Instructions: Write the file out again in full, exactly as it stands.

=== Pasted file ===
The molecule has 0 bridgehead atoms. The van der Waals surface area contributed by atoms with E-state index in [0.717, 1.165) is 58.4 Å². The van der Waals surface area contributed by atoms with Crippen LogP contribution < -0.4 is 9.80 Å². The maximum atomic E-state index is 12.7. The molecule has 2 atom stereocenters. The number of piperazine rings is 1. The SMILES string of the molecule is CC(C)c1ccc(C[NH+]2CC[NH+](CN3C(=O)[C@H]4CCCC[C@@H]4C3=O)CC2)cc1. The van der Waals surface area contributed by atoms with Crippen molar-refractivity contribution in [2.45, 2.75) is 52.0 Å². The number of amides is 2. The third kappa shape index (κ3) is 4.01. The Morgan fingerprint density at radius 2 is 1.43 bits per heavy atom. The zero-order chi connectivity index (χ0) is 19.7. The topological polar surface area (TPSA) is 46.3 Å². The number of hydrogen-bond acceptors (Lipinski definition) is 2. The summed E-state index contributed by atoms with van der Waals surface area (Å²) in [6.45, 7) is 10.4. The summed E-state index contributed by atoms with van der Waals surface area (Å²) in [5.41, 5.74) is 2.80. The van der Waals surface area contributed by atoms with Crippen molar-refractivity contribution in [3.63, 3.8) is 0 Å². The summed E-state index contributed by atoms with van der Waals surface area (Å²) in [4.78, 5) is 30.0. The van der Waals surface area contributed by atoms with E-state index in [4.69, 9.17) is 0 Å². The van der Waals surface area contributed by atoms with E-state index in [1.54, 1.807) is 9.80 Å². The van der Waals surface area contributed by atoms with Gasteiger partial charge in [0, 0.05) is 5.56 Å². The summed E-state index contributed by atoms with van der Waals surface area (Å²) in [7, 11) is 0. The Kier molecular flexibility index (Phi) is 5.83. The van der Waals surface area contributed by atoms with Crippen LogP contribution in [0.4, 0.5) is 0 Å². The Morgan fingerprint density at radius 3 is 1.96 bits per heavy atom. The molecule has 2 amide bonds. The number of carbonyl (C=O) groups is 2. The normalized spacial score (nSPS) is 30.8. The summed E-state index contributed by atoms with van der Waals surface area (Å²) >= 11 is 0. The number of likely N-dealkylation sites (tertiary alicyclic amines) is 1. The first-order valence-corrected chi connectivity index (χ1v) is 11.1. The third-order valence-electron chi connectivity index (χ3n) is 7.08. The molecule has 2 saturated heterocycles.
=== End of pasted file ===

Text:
The molecule has 0 bridgehead atoms. The van der Waals surface area contributed by atoms with E-state index in [0.717, 1.165) is 58.4 Å². The van der Waals surface area contributed by atoms with Crippen LogP contribution < -0.4 is 9.80 Å². The maximum atomic E-state index is 12.7. The molecule has 2 atom stereocenters. The number of piperazine rings is 1. The SMILES string of the molecule is CC(C)c1ccc(C[NH+]2CC[NH+](CN3C(=O)[C@H]4CCCC[C@@H]4C3=O)CC2)cc1. The van der Waals surface area contributed by atoms with Crippen molar-refractivity contribution in [2.45, 2.75) is 52.0 Å². The number of amides is 2. The third kappa shape index (κ3) is 4.01. The Morgan fingerprint density at radius 2 is 1.43 bits per heavy atom. The zero-order chi connectivity index (χ0) is 19.7. The topological polar surface area (TPSA) is 46.3 Å². The number of hydrogen-bond acceptors (Lipinski definition) is 2. The summed E-state index contributed by atoms with van der Waals surface area (Å²) in [6.45, 7) is 10.4. The summed E-state index contributed by atoms with van der Waals surface area (Å²) in [5.41, 5.74) is 2.80. The van der Waals surface area contributed by atoms with Crippen molar-refractivity contribution in [3.63, 3.8) is 0 Å². The summed E-state index contributed by atoms with van der Waals surface area (Å²) in [4.78, 5) is 30.0. The van der Waals surface area contributed by atoms with E-state index in [4.69, 9.17) is 0 Å². The van der Waals surface area contributed by atoms with E-state index in [1.54, 1.807) is 9.80 Å². The van der Waals surface area contributed by atoms with Gasteiger partial charge in [0, 0.05) is 5.56 Å². The summed E-state index contributed by atoms with van der Waals surface area (Å²) in [7, 11) is 0. The Kier molecular flexibility index (Phi) is 5.83. The van der Waals surface area contributed by atoms with Crippen LogP contribution in [0.4, 0.5) is 0 Å². The Morgan fingerprint density at radius 3 is 1.96 bits per heavy atom. The molecule has 2 amide bonds. The number of carbonyl (C=O) groups is 2. The normalized spacial score (nSPS) is 30.8. The summed E-state index contributed by atoms with van der Waals surface area (Å²) >= 11 is 0. The number of likely N-dealkylation sites (tertiary alicyclic amines) is 1. The first-order valence-corrected chi connectivity index (χ1v) is 11.1. The third-order valence-electron chi connectivity index (χ3n) is 7.08. The molecule has 2 saturated heterocycles.